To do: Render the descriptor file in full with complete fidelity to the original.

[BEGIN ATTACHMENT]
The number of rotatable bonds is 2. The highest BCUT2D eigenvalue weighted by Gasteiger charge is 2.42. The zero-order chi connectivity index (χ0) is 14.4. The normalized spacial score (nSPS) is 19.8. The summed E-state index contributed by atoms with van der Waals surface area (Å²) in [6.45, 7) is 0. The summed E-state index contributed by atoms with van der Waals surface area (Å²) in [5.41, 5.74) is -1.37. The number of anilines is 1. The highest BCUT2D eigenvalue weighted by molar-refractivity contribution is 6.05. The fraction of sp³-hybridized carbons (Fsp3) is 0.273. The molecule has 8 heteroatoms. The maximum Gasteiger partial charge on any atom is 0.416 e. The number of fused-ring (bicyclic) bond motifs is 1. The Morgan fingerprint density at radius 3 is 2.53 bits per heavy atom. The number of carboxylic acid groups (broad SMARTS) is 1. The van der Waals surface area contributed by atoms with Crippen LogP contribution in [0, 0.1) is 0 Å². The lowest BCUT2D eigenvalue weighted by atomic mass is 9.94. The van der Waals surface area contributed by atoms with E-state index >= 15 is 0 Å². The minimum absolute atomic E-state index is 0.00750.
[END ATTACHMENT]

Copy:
The number of rotatable bonds is 2. The highest BCUT2D eigenvalue weighted by Gasteiger charge is 2.42. The zero-order chi connectivity index (χ0) is 14.4. The normalized spacial score (nSPS) is 19.8. The summed E-state index contributed by atoms with van der Waals surface area (Å²) in [6.45, 7) is 0. The summed E-state index contributed by atoms with van der Waals surface area (Å²) in [5.41, 5.74) is -1.37. The number of anilines is 1. The highest BCUT2D eigenvalue weighted by molar-refractivity contribution is 6.05. The fraction of sp³-hybridized carbons (Fsp3) is 0.273. The molecule has 8 heteroatoms. The maximum Gasteiger partial charge on any atom is 0.416 e. The number of fused-ring (bicyclic) bond motifs is 1. The Morgan fingerprint density at radius 3 is 2.53 bits per heavy atom. The number of carboxylic acid groups (broad SMARTS) is 1. The van der Waals surface area contributed by atoms with Crippen LogP contribution in [0, 0.1) is 0 Å². The lowest BCUT2D eigenvalue weighted by atomic mass is 9.94. The van der Waals surface area contributed by atoms with E-state index >= 15 is 0 Å². The minimum absolute atomic E-state index is 0.00750.